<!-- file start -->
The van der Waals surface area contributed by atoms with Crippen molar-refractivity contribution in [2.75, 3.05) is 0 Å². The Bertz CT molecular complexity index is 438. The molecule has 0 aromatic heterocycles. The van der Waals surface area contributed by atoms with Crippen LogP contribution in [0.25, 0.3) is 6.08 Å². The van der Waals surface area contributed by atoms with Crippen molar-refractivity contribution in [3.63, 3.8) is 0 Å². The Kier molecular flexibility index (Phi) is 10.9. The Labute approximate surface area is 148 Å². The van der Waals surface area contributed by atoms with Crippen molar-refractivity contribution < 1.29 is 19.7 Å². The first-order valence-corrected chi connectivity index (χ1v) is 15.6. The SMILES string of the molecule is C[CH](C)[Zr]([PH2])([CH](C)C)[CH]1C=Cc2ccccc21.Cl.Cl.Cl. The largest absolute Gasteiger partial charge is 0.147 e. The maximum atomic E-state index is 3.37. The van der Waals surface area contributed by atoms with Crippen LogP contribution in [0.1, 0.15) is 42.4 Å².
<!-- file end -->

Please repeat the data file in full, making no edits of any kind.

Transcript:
The van der Waals surface area contributed by atoms with Crippen molar-refractivity contribution in [2.75, 3.05) is 0 Å². The Bertz CT molecular complexity index is 438. The molecule has 0 aromatic heterocycles. The van der Waals surface area contributed by atoms with Crippen LogP contribution in [0.25, 0.3) is 6.08 Å². The van der Waals surface area contributed by atoms with Crippen molar-refractivity contribution in [3.63, 3.8) is 0 Å². The Kier molecular flexibility index (Phi) is 10.9. The Labute approximate surface area is 148 Å². The van der Waals surface area contributed by atoms with Crippen molar-refractivity contribution < 1.29 is 19.7 Å². The first-order valence-corrected chi connectivity index (χ1v) is 15.6. The SMILES string of the molecule is C[CH](C)[Zr]([PH2])([CH](C)C)[CH]1C=Cc2ccccc21.Cl.Cl.Cl. The largest absolute Gasteiger partial charge is 0.147 e. The maximum atomic E-state index is 3.37. The van der Waals surface area contributed by atoms with Crippen LogP contribution in [0.1, 0.15) is 42.4 Å².